A slight increase in the Volkswagen brand’s U.S. crossover sales weren’t enough to overcome a 25 percent drop in car deliveries, as total volume fell 13 percent in December.
The large Atlas crossover carried the brand’s light-truck sales to a 0.1 percent gain, as it rose 10 percent to 7,400 units, the company said in a press release. The compact Tiguan crossover didn’t fare as well, declining 7.2 percent.
VW’s top-selling model, the Jetta compact sedan, fell 20 percent to 8,164 sales in the month. The Golf, in contrast to its performance this year, rose 10 percent.
In 2019, VW’s annual light-truck sales topped those of its cars for the first time, by a margin of nearly 20,000. The brand’s sales rose 2.6 percent for the year, as the Atlas, Tiguan and the Jetta all posted double-digit gains. Sales of the Beetle rose 19 percent as VW winds down sales of the discontinued car.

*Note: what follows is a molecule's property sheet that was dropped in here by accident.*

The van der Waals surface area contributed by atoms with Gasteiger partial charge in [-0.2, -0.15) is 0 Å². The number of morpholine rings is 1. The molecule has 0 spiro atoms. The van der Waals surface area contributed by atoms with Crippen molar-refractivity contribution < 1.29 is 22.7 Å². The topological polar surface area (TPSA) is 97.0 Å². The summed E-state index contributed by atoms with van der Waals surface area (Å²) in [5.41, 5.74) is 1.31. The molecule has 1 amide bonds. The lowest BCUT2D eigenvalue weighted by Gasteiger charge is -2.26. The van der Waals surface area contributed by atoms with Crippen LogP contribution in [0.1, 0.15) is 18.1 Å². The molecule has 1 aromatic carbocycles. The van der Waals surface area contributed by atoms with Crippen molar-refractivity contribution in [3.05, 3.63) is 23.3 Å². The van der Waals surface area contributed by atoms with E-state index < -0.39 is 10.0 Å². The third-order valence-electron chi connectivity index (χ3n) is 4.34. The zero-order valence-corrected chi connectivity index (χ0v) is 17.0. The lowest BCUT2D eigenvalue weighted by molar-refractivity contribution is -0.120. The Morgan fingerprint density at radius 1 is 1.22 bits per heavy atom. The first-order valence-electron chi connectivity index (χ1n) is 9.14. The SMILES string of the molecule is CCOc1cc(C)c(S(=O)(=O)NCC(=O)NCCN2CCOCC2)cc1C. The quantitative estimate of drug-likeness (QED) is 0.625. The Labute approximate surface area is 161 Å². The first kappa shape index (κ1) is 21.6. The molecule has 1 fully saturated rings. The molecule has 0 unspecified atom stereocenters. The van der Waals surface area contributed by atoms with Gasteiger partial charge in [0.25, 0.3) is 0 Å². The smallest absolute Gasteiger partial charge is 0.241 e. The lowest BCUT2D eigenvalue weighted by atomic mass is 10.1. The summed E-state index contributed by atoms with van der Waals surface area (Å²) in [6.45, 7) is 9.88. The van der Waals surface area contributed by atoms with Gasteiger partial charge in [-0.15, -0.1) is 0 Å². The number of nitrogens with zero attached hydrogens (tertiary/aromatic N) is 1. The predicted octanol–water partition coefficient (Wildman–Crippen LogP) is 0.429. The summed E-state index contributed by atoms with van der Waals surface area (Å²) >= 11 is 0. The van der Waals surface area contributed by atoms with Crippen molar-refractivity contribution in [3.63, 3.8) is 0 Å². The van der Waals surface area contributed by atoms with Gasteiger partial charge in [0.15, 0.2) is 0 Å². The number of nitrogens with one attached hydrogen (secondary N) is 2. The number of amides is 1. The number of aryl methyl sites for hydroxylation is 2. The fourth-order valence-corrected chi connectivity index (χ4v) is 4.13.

Audi’s U.S. sales in December rose 14 percent, largely on jumps in sales of the Q3 compact and Q8 midsize crossovers. The lower-volume A3, A4 and A5 cars posted double-digit gains in the month, as well. The luxury brand’s top-selling model, the Q5 midsize crossover, fell 23 percent to 6,268.
For the year, Audi’s sales rose 0.4 percent to 224,111, with the Q8 plus the A6, A7 and A8 sedans carrying the brand to a gain.
Brands: Volkswagen, down 13%; Audi, up 14%
Notable nameplates: Volkswagen Atlas, up 10%; Tiguan, down 7.2%; Jetta, down 20%; Audi Q5, down 23%; Q3, up 593%; A4, up 14%; A6, down 30%.
VW Group U.S. market share: 3.8% in 2019 v. 3.7% in 2018
Incentives: $4,523 per vehicle, up 11% from a year earlier, ALG says.
Average transaction price: $42,622, up 1.3% from a year earlier, according to ALG.
Did you know? Volkswagen's two crossovers, the Tiguan and Atlas, represented 53 percent of the brand's U.S. sales in 2019. Five years earlier, crossovers represented just 8.7 percent of Volkswagen's U.S. sales.